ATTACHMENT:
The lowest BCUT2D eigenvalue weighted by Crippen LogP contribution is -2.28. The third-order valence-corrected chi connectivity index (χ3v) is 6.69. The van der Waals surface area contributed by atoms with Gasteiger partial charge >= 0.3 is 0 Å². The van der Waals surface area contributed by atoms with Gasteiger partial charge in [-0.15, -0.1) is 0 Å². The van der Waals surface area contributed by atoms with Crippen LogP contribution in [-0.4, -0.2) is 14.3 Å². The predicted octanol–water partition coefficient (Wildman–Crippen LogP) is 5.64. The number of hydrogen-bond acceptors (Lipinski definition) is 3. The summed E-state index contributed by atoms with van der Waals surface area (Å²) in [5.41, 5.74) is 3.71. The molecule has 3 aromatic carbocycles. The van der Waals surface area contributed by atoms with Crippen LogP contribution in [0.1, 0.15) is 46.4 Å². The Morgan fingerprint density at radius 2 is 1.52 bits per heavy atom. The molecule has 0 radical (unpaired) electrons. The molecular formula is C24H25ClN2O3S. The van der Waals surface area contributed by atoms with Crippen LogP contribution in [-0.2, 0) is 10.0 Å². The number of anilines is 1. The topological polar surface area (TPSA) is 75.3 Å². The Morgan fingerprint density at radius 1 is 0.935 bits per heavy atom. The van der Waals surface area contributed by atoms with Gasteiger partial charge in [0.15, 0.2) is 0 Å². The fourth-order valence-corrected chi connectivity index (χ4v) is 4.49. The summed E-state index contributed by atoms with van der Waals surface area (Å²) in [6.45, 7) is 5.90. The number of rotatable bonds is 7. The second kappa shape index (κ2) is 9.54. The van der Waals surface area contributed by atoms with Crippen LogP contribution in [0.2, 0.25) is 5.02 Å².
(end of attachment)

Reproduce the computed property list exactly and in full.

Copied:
The lowest BCUT2D eigenvalue weighted by Crippen LogP contribution is -2.28. The third-order valence-corrected chi connectivity index (χ3v) is 6.69. The van der Waals surface area contributed by atoms with Gasteiger partial charge >= 0.3 is 0 Å². The van der Waals surface area contributed by atoms with Gasteiger partial charge in [-0.15, -0.1) is 0 Å². The van der Waals surface area contributed by atoms with Crippen LogP contribution in [-0.4, -0.2) is 14.3 Å². The predicted octanol–water partition coefficient (Wildman–Crippen LogP) is 5.64. The number of hydrogen-bond acceptors (Lipinski definition) is 3. The summed E-state index contributed by atoms with van der Waals surface area (Å²) in [5.41, 5.74) is 3.71. The molecule has 3 aromatic carbocycles. The van der Waals surface area contributed by atoms with Crippen LogP contribution in [0.1, 0.15) is 46.4 Å². The Morgan fingerprint density at radius 2 is 1.52 bits per heavy atom. The molecule has 0 radical (unpaired) electrons. The molecular formula is C24H25ClN2O3S. The van der Waals surface area contributed by atoms with Crippen LogP contribution in [-0.2, 0) is 10.0 Å². The number of anilines is 1. The topological polar surface area (TPSA) is 75.3 Å². The Morgan fingerprint density at radius 1 is 0.935 bits per heavy atom. The van der Waals surface area contributed by atoms with Gasteiger partial charge in [0.15, 0.2) is 0 Å². The fourth-order valence-corrected chi connectivity index (χ4v) is 4.49. The summed E-state index contributed by atoms with van der Waals surface area (Å²) in [6.45, 7) is 5.90. The number of rotatable bonds is 7. The second kappa shape index (κ2) is 9.54. The van der Waals surface area contributed by atoms with Crippen LogP contribution in [0.2, 0.25) is 5.02 Å².